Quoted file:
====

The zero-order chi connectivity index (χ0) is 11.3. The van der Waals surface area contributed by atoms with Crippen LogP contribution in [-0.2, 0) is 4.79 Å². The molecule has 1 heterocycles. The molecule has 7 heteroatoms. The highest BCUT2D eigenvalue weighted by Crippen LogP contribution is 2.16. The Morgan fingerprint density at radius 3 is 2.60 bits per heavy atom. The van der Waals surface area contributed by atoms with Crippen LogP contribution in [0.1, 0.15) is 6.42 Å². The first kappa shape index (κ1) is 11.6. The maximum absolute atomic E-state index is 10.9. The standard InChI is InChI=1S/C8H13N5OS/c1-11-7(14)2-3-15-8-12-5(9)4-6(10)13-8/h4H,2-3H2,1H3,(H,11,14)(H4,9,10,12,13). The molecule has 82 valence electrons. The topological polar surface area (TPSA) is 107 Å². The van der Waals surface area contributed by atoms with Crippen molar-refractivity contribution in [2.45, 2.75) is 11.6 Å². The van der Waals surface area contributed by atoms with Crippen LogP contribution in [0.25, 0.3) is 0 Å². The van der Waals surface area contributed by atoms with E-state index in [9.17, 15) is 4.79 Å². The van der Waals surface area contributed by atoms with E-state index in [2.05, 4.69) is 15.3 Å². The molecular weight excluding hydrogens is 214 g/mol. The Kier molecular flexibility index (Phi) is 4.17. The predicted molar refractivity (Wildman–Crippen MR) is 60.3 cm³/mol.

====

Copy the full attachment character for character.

The zero-order chi connectivity index (χ0) is 11.3. The van der Waals surface area contributed by atoms with Crippen LogP contribution in [-0.2, 0) is 4.79 Å². The molecule has 1 heterocycles. The molecule has 7 heteroatoms. The highest BCUT2D eigenvalue weighted by Crippen LogP contribution is 2.16. The Morgan fingerprint density at radius 3 is 2.60 bits per heavy atom. The van der Waals surface area contributed by atoms with Crippen LogP contribution in [0.1, 0.15) is 6.42 Å². The first kappa shape index (κ1) is 11.6. The maximum absolute atomic E-state index is 10.9. The standard InChI is InChI=1S/C8H13N5OS/c1-11-7(14)2-3-15-8-12-5(9)4-6(10)13-8/h4H,2-3H2,1H3,(H,11,14)(H4,9,10,12,13). The molecule has 82 valence electrons. The topological polar surface area (TPSA) is 107 Å². The van der Waals surface area contributed by atoms with Crippen molar-refractivity contribution in [2.45, 2.75) is 11.6 Å². The van der Waals surface area contributed by atoms with Crippen LogP contribution in [0.25, 0.3) is 0 Å². The van der Waals surface area contributed by atoms with E-state index in [9.17, 15) is 4.79 Å². The van der Waals surface area contributed by atoms with E-state index in [2.05, 4.69) is 15.3 Å². The molecular weight excluding hydrogens is 214 g/mol. The Kier molecular flexibility index (Phi) is 4.17. The predicted molar refractivity (Wildman–Crippen MR) is 60.3 cm³/mol.